What on earth are bombas? These delicious little appetizers are essentially crispy potato croquettes filled with a spiced mixture of meat and vegetables and topped with delicious, spicy sauce. Bombas are at the epitome of Barcelona’s tapas culture, and there is a fierce debate about who makes the best bombas in town. While the tasty, stuffed, mashed potato balls of deliciousness are a fun, Barcelona staple today (perfect with a pint of ice cold beer), they were created during a relatively rough time in Catalonia. Barcelona and the rest of Catalonia has historically been plagued with attacks and violent acts from anarchists and regional-nationalist groups. In the early 1900s, Barcelona became known as “the rose of fire” at which time the weapon of choice was a round iron ball that was filled with explosives and was lit with a string fuse. Typically, the attacks occurred in Barceloneta, a once-sketchy and now trendy waterfront neighborhood in Barcelona. It was in that neighborhood that a bar owner named Maria Pla, thought it would be humorous to create a dish to make light of the attacks occurring in the area. She created a tapa that resembled the anarchists’ weapon of choice – la bomba, or “the bomb”. On top of the round potato balls filled with meat, she even put a spicy, red sauce on top to resemble the bloodshed in the area. While bombas can be found in virtually any tapas bar in Barcelona, the underpinnings of their murky political origins have been largely forgotten.
Servings: 12 bombas
2 pounds potatoes, peeled and cut into chunks
2 teaspoons salt
8 ounces ground pork, beef, chorizo, or a combination of all three
1 small yellow onion, finely chopped
1 small green pepper, finely chopped
1 garlic clove, minced
5 ounces diced tomatoes
1/2 teaspoon salt
1/2 teaspoon cumin
1/2 hot paprika or cayenne pepper
1 cup all-purpose flour
2 eggs, beaten
1 cup panko breadcrumbs
3 red peppers, roasted, peeled, and seeded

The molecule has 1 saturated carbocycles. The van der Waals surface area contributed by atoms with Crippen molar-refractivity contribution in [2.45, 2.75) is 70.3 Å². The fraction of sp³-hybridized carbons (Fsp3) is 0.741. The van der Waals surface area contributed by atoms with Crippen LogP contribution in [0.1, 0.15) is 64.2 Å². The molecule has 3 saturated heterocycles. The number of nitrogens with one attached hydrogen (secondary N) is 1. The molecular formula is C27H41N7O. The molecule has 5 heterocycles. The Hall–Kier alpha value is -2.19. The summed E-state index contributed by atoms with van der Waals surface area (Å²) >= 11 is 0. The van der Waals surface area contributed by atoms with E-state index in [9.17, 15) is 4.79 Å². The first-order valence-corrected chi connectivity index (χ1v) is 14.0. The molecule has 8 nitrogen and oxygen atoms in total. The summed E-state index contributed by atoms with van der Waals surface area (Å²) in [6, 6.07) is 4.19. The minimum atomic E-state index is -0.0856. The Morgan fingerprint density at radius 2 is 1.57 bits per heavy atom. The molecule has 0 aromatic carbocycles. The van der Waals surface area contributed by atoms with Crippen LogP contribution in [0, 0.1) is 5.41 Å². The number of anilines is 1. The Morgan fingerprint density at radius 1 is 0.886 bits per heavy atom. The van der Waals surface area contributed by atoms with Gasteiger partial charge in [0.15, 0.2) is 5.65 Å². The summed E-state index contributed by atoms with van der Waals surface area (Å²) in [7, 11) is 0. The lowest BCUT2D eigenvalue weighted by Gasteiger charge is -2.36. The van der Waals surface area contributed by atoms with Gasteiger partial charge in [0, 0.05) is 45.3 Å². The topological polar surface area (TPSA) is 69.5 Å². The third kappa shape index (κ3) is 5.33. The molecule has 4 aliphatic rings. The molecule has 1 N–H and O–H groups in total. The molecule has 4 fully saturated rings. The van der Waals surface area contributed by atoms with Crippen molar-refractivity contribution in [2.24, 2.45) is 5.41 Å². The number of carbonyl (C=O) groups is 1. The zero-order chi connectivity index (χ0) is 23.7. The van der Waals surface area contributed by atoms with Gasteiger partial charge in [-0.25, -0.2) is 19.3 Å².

2 garlic cloves
3 teaspoons paprika
2 tablespoons ground cumin
2 tablespoons ground fennel
1 teaspoon hot paprika or cayenne
1/2 teaspoon salt plus more to taste
2 teaspoons sugar
1 cup + 3/4 cup olive oil
3/4 cup + 2 tablespoons red wine vinegar
Place the potatoes in a large pot. Top with cold, salted water by at least one inch. Bring to a boil, then simmer until the potatoes are fork tender. Drain.
To a large bowl, add the potatoes and 2 teaspoons salt. Mash well. Set aside and allow to cool.
In a large saucepan, add the ground meat and brown for five minutes. Add the onion, pepper, and garlic and fry for another minute. Add the tomatoes and cook for approximately five more minutes. Next, add the salt, cumin, oregano, and hot paprika or cayenne pepper. Continue cooking, uncovered, until all of the liquid has reduced (approximately 15 minutes). Remove from the heat, and put the meat in a separate bowl.
It’s time to build the bombas! To start, arrange your work area. On three plates, add flour to one, lightly beaten eggs to another, and panko bread crumbs to a third.
Preheat oven to 400 Fahrenheit.
For each bomba, take approximately 1/12th of the mashed potato mixture and stuff it with the meat mixture. I think it’s easiest to form a flat egg shape with the potatoes, add meat to the center, then fold the potatoes around the meat, forming a ball. Next, coat each bomba in flour, then egg, then breadcrumbs. Place on a greased baking sheet.
Bake the bombas for 25 minutes in a 400 Fahrenheit oven, turning half way. Once the outside is golden brown and crispy, they are ready to serve.
While the bombas are baking, you can make the sauce. The sauce can also be made ahead of time by a day or two– it’s delicious with all sorts of things – with bombas, as a salad dressing, or as a marinade for chicken or pork.
To a food processor or blender, add the roasted red peppers, garlic, paprika, cumin, fennel, hot paprika or cayenne pepper, salt, sugar, olive oil, and vinegar. Puree until smooth, then season to taste.
To serve, spoon the spicy sauce over each bomba individually. If desired, place extra sauce out in a serving dish. Enjoy!